For cable and satellite installers, that distinction is huge. It means the installer is entitled to time and one half pay for hours worked in excess of 40 hours per week.
Attention Cable Installers: Were You the Victim of Wage Theft?
‘If we are successful in prosecuting your claim, the law provides for double back wages and requires the employer to pay your legal fees. If you are an “outside” contractor, reclassification may also make you eligible for benefits.
In 2013, the U.S. Department of Labor settled a Fair Labor Standards Act (FLSA) claim with Bowlin Group, LLC. The government said that 77 installers would receive $1,075,000 in back wages. Bowlin did installations for Insight Communications. Bowlin tried to say the installers were “independent contractors.”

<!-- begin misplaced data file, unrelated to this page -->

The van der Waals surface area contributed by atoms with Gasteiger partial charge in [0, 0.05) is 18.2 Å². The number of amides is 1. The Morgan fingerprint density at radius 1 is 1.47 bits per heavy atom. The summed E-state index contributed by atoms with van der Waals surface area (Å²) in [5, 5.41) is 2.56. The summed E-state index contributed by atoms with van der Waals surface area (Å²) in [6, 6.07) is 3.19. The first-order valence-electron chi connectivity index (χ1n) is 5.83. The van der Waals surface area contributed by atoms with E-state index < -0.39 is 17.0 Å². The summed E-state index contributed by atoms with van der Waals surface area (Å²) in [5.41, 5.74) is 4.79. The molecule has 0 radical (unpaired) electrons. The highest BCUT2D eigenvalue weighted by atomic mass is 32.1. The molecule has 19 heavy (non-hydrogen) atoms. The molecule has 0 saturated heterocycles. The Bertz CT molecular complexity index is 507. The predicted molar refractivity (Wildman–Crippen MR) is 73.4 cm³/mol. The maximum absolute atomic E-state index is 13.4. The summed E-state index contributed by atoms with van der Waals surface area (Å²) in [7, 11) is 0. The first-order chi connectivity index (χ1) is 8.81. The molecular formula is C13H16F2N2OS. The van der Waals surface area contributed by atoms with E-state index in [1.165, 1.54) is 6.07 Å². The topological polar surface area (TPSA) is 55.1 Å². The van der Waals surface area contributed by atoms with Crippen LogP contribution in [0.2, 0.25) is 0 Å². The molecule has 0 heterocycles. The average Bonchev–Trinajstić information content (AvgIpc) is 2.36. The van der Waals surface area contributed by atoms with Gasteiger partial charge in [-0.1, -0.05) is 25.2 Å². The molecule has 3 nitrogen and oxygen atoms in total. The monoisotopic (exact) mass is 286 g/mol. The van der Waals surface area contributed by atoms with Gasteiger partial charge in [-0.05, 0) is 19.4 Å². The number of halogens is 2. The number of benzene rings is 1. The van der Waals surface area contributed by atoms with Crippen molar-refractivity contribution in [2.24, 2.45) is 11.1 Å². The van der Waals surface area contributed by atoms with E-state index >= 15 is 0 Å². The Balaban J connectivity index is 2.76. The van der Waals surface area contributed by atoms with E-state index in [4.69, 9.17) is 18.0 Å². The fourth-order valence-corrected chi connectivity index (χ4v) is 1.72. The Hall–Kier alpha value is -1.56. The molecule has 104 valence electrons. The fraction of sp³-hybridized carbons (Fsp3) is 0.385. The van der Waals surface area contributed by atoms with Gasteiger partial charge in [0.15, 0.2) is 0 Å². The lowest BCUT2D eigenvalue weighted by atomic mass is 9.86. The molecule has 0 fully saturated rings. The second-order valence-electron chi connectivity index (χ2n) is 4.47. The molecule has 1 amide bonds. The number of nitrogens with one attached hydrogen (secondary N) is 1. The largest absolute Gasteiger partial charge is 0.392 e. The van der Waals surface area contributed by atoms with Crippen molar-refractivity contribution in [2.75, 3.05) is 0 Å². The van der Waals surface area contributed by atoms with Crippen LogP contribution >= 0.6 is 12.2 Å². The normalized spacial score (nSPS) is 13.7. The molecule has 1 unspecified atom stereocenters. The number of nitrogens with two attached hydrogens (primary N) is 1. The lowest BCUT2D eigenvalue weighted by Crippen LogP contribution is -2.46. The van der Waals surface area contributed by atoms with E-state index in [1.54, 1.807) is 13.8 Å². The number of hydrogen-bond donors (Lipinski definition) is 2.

We have heard from other cable installers that Bright House Networks and Knight Enterprises are engaged in a similar scheme.
As part of our investigation, we are looking to speak with present and former installers and customer service workers doing work for cable companies or other utilities. Those we wish to speak with are people classified as independent contractors, workers that have been classified as exempt and workers being denied overtime.
In addition to Bright House installers, we are interested in folks doing work for any cable company or third party installer. If you believe you are a victim of wage theft, we want to hear from you. This includes workers from:
- Bright House Networks
- Kablelink Communications
- Knight Enterprises